Local organization lobbying for updated facilities and programs in Sackville’s public schools
Outdated public schools in Sackville may be a threat to the community’s reputation as a learning community. Sackville Schools 2020 is a group of community members who are working to prevent this by bringing 21st-century education to Salem Elementary, Marshview Middle School and Tantramar Regional High School.
Sackville Schools 2020 was organized in response to the provincial government threatening to close down the nearby Dorchester Consolidated School in 2015, due to a declining number of students. There was rising concern that the same might happen in Sackville due to the small student population and deteriorating conditions of the buildings. Citizens learned through individual research that when the provincial government decides to order a new school, the Department of Transportation is in charge of building the facility. This means that the people in town have no input on what or where the school is. “They have a formula. We’re talking cinderblock hallway, egg-carton schools… That is not 21st-century learning,” said Michael Fox, Mount Allison professor and member of Sackville Schools 2020. “We want to take the future of education in Sackville into our own hands.”
The concept of 21st-century learning involves a change in curriculum and infrastructure. The group has looked at many ideas for building an innovative school in the town. One option that the group promotes is building a kindergarten to grade 12 school closer to the centre of town, where students could benefit from shared facilities and Mt. A resources. “We’ve got a gym at Salem, a gym at Marshview, a gym at Tantramar, a gym at Mt. A, we’ve got a library at each place, and they’re all weak and separated and they don’t even have any full-time staff,” said Fox.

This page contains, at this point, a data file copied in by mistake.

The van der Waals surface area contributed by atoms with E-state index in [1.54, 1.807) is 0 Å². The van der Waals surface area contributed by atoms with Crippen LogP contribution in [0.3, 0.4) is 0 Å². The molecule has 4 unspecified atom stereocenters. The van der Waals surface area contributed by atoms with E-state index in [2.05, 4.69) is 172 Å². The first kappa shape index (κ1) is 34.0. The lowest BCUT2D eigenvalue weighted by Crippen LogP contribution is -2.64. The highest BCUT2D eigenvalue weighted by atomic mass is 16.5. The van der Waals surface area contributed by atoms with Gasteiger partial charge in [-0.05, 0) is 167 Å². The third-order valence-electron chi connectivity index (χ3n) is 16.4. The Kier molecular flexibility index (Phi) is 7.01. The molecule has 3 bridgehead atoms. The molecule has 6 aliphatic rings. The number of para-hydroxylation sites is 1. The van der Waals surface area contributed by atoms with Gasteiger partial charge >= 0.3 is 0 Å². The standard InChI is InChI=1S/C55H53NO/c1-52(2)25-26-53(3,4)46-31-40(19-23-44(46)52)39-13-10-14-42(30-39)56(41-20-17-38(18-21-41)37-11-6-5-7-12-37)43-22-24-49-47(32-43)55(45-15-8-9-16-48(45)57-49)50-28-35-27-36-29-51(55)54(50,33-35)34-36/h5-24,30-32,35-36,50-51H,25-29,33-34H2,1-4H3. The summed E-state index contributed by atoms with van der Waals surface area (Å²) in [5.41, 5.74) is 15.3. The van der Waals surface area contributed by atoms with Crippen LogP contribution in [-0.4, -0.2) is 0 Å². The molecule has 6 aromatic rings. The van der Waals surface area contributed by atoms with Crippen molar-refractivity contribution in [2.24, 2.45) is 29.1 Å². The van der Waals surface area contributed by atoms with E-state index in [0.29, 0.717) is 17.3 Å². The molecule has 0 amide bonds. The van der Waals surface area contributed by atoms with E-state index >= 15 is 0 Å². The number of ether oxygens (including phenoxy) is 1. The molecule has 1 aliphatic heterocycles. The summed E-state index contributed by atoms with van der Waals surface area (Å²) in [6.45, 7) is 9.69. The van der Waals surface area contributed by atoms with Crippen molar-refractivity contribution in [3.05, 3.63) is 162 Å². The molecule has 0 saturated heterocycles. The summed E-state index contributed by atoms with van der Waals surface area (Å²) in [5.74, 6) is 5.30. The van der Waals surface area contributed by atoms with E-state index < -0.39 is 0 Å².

Students are also keen for a change in local schools. Grace Ferella, a 10th-grade student at Tantramar, said, “The schools feel very outdated, so it could be nice if they used all the resources Sackville has in one space.”
The proposed changes are based in the concept of “neighbourhoods of learning,” where ideas like experiential learning take precedence over concepts such as academic years and marks. Local teachers fall on both sides of the debate to add experiential learning to the curriculum. Tanya Bostick, a music teacher at Tantramar Regional High School who supports Sackville Schools 2020, said, “We can share ideas and accommodate the needs of our community through experiential learning.”
The committee also promotes bringing environmental stewardship programs into schools and outdoor learning into the curriculum. Sackville Schools 2020 has already brought learning outdoors through initiatives like building an outdoor classroom at the elementary school and restoring a library courtyard at the middle school. The goal of these programs is to put emphasis on teaching attributes such as creativity, critical thinking and leadership. The committee hopes that in the longer term, these approaches to education will be built into the curriculum.
Looking forward, Sackville Schools 2020 aims to meet with the premier of New Brunswick to discuss the plans for the town. The committee also wants to receive a community development fund through the federal government. However, the group wants to emphasize that they will not wait for policy-makers to pay attention to Sackville, and that the group will continue to fight for modern education by creating new programs, with or without government support. “Very little [of the district’s] time or attention has ever been paid to Sackville, so we’re not waiting,” said Fox. “This is the moment.”